"These threats are posed in theory and are rather attractive to the media," Commander of the Iranian Army Ground Force Brigadier General Ahmad Reza Pourdastan stressed in remarks on Saturday.
"When the US forces arrived in the region they felt that they can establish superiority over the region, but they realized after a while that military approach and reliance on advanced weapons is not the proper means to accomplish their mission," Pourdastan added.
He noted that the US and trans-regional forces in Afghanistan and Iraq have already been bogged down in a deep quagmire that they can't escape.
Pourdastan stated that the US move to increase the number of US forces in Afghanistan by 30,000 is another indication of its inability.
The remarks by the Iranian commander came after the US President Barack Obama, in an interview with The New York Times, threatened Iran and North Koran with nuclear weapons.
The US administration released its policy document known as "Nuclear Posture Review" last week, in which the administration called a manifesto "achieving substantial further nuclear force reductions".
Although it explicitly states that all non-nuclear weapons states are immune from nuclear attack, the statement reserves the use of nuclear weapons against countries like Iran and North Korea, labeled as "outliers" in the paper.
Washington and its Western allies accuse Iran of trying to develop nuclear weapons under the cover of a civilian nuclear program, while they have never presented any corroborative evidence to substantiate their allegations. Iran denies the charges and insists that its nuclear program is for peaceful purposes only.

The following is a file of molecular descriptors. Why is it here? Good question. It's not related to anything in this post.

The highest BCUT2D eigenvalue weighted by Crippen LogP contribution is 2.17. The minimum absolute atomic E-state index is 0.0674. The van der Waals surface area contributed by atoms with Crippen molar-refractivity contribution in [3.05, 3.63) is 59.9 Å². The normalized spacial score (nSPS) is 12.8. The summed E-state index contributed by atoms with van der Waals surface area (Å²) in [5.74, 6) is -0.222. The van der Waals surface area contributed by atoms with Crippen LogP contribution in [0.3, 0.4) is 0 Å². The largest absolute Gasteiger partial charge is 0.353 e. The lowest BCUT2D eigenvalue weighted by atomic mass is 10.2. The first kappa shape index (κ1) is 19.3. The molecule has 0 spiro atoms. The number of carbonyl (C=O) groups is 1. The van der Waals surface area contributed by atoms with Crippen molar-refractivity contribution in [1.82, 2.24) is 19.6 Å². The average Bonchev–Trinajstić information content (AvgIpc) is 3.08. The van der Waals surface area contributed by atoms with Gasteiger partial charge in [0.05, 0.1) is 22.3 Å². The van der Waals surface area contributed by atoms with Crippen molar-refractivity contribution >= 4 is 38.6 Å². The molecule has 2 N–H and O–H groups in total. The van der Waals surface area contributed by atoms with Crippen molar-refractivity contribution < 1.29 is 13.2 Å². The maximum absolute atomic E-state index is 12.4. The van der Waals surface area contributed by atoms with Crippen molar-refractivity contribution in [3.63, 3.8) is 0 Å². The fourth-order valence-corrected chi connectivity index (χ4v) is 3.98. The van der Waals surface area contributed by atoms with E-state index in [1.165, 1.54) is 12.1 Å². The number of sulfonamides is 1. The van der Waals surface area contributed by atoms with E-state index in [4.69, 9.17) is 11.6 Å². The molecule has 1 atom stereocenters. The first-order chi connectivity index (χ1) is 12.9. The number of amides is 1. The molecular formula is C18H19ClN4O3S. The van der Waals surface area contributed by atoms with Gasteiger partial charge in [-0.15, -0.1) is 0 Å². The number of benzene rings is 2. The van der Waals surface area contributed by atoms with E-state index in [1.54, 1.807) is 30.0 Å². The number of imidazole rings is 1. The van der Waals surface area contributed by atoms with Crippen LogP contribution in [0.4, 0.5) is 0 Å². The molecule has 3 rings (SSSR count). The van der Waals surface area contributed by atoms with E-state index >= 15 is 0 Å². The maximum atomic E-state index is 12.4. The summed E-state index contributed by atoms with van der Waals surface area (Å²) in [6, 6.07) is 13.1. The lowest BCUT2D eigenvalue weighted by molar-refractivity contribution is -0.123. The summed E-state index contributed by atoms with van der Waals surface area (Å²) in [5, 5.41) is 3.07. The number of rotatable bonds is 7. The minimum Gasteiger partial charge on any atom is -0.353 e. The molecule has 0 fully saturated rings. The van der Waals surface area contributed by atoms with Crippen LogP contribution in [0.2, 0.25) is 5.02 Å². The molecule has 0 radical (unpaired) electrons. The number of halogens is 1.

Tehran stresses that the country has always pursued a civilian path to provide power to the growing number of Iranian population, whose fossil fuel would eventually run dry.
Iran is under three rounds of UN Security Council sanctions for turning down West's calls to give up its right of uranium enrichment, saying the demand is politically tainted and illogical.
Iran has so far ruled out halting or limiting its nuclear work in exchange for trade and other incentives, saying that renouncing its rights under the NPT would encourage world powers to put further pressure on the country and would not lead to a change in the West's hardline stance on Tehran.